Thursday, March 30, 2006


The second segment of the latest Mason-Dixon poll was released Tuesday, this time dealing with Governor Jeb Bush's approval ratings and specific issues facing Floridians.

Jeb is still quite popular among the electorate, as 63 percent of the respondants rate him "excellent" or "good". That matches the previous high for the governor, which was recorded in June, 2000. Unlike his brother, Jeb has enjoyed favourable ratings throughout his two terms in office, with the most positive grades coming from North Florida and the Gulf Coast regions. He remains slightly more popular among men, and his lowest ratings tend to come from blacks.

When asked about what issues respondants consider the most important facing our state, it is not unusual that most selected education (21%), which was followed by homeowner/hurricane insurance rates (14%) and development/growth management (12%). Everything else followed in single digits.

Regardless of gender or party affiliation, the vast majority of those asked said they would support a permanant nine day sales tax holiday on back-to-school purchases (73%), as well as a similar 12 day period on hurricane supplies (72%). However, more would oppose the sales tax holiday on hurricane supplies if generator and chainsaw purchases were not included.

Respondants were divided over the governor's proposal of a $100 tax rebate for Florida homeowners, with 47 percent statewide saying they would support the idea, and 41 percent saying "no". The numbers were almost equal when asked about Bush's efforts to maintain the school voucher programme, 48 percent in support with 41 percent opposing the idea.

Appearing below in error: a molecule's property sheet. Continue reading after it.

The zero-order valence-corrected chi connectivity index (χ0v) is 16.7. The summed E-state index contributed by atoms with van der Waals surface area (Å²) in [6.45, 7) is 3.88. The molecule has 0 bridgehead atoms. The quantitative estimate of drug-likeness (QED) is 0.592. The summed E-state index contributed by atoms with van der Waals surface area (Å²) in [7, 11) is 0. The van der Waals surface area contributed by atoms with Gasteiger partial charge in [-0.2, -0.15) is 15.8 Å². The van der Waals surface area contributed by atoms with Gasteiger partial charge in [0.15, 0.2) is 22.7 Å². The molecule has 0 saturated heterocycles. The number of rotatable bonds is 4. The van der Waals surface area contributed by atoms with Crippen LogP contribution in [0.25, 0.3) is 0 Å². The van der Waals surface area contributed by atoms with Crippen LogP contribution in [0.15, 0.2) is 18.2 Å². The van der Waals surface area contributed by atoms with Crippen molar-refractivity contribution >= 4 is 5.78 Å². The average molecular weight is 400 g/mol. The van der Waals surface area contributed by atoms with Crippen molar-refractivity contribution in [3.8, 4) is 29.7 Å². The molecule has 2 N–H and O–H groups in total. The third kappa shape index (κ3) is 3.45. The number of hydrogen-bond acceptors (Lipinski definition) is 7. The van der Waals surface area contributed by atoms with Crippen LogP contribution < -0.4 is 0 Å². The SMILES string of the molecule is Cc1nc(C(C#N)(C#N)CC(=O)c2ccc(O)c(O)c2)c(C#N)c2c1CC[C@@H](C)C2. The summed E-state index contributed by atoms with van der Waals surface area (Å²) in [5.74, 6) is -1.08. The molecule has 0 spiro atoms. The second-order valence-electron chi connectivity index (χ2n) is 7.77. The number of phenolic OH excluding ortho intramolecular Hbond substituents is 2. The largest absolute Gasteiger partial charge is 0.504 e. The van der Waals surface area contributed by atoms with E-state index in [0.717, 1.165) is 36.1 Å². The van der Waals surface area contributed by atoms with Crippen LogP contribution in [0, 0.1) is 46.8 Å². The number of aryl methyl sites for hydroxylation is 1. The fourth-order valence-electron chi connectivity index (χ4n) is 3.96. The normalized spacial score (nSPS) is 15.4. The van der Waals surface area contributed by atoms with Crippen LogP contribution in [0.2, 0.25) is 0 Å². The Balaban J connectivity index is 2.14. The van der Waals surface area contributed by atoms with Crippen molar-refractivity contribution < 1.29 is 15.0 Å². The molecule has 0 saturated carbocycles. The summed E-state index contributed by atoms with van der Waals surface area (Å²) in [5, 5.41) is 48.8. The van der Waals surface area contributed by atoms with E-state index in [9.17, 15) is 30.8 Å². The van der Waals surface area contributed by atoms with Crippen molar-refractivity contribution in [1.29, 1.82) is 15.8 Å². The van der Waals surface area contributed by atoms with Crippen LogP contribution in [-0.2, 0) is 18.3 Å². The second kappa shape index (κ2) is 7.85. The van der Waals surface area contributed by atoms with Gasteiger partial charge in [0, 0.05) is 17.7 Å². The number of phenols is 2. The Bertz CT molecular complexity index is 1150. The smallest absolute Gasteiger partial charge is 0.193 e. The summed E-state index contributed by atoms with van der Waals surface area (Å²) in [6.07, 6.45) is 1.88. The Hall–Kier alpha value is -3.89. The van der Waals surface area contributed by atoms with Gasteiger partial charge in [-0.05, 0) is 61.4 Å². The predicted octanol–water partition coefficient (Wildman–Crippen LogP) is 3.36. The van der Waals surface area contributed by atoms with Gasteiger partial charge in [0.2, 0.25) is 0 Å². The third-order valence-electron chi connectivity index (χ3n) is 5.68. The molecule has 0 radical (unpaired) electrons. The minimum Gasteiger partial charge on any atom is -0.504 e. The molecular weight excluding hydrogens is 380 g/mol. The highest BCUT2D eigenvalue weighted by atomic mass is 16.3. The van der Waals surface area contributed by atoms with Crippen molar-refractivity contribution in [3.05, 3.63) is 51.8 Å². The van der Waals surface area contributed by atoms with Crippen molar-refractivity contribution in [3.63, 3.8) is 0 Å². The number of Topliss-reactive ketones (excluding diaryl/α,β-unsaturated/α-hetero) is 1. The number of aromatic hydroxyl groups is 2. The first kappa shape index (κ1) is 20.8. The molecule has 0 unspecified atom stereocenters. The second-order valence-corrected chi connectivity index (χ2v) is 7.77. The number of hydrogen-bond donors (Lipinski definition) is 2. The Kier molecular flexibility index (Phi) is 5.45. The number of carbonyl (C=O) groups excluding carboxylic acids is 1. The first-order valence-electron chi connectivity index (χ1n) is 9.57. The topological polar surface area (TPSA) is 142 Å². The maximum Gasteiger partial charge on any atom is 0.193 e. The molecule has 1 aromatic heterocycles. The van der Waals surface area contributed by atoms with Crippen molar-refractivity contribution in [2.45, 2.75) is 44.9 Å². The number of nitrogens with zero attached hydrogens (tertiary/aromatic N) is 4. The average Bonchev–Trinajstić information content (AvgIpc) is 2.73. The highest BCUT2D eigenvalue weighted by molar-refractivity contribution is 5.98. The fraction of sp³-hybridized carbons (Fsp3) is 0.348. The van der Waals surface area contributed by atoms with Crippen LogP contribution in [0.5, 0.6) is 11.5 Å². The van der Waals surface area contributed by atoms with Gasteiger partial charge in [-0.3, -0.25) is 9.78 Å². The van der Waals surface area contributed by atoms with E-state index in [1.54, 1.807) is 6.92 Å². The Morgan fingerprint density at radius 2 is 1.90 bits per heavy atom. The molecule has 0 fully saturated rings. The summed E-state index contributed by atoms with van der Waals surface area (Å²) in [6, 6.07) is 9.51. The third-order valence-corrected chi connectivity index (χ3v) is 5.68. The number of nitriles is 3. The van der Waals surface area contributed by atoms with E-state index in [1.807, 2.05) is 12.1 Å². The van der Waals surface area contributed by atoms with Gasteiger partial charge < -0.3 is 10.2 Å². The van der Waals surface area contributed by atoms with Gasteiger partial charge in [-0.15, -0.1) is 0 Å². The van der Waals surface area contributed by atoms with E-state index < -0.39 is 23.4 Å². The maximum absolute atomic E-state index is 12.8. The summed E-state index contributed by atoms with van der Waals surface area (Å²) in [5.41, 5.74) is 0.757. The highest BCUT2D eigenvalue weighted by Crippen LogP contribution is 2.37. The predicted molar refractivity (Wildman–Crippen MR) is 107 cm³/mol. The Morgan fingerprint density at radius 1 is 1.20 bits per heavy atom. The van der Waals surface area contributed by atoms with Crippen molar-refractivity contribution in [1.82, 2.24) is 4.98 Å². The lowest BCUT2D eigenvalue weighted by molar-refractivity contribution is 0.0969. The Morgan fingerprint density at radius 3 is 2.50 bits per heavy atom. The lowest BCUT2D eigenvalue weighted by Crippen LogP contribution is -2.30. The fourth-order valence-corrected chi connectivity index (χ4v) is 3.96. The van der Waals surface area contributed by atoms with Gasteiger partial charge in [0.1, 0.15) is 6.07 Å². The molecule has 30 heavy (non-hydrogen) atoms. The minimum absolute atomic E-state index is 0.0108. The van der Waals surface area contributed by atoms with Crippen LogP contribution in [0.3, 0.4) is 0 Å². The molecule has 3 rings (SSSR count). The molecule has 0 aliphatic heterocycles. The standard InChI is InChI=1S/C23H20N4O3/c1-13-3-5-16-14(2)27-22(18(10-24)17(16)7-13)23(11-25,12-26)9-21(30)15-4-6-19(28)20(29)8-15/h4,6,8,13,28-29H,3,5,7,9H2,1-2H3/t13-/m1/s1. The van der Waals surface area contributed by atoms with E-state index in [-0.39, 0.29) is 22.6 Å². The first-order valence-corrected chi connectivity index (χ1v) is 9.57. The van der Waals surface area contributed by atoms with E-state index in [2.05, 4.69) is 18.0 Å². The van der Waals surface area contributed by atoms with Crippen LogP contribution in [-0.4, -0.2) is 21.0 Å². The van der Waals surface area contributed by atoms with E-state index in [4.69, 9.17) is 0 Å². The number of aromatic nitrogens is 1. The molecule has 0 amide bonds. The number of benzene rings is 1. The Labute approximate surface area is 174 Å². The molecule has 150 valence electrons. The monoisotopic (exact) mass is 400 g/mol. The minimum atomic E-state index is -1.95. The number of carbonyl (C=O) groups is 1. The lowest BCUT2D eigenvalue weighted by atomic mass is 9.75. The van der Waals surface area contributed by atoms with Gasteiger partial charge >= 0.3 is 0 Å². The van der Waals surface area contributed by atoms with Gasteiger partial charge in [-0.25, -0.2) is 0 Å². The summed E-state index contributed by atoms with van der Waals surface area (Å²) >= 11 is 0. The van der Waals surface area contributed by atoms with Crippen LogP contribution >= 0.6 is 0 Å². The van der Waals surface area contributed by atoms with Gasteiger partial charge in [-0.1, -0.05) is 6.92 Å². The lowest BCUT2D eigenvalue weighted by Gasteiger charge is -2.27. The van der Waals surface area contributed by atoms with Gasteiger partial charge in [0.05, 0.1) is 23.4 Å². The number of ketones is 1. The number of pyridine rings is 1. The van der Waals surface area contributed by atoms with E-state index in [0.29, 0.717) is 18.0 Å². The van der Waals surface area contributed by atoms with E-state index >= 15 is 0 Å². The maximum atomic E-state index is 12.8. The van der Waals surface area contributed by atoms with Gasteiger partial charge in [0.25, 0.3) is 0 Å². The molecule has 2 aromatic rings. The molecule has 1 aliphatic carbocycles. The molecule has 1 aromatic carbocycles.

A small majority of respondents like the class size amendment passed four years ago. As efforts are being made to have voters agree to raise the class size caps, 51% say they would oppose such a measure with 40% supporting it. The largest number of undecideds came when asked about supporting or opposing a measure which would make it harder to change the state constitution through the public petition drive: 20 percent. A very slight pluarity actually like the idea.

Most people seem to like the idea of changing the way Florida's Public Service Commissioners and the Insurance Commissioner are selected. They are currently appointed by the governor, but nearly six in ten of those asked in the Mason-Dixon poll say they should be directly elected. There seems to be an apparant fustration over the PSC's ability to regulate power and gas companies, as a full two-thirds of the respondants say the panel does not exercise enough oversight of public utilities. A smaller number, although still a majority, say that the Insurance Commissioner has not done enough to ensure homeowners are treated fairly by insurance companies.

You can read the numbers for yourself by clicking on the link. (Adobe Acrobat Reader is required). The survey of 625 registered voters statewide was done last week for several Florida newspapers and broadcasters, and has a margin or error of four percent.


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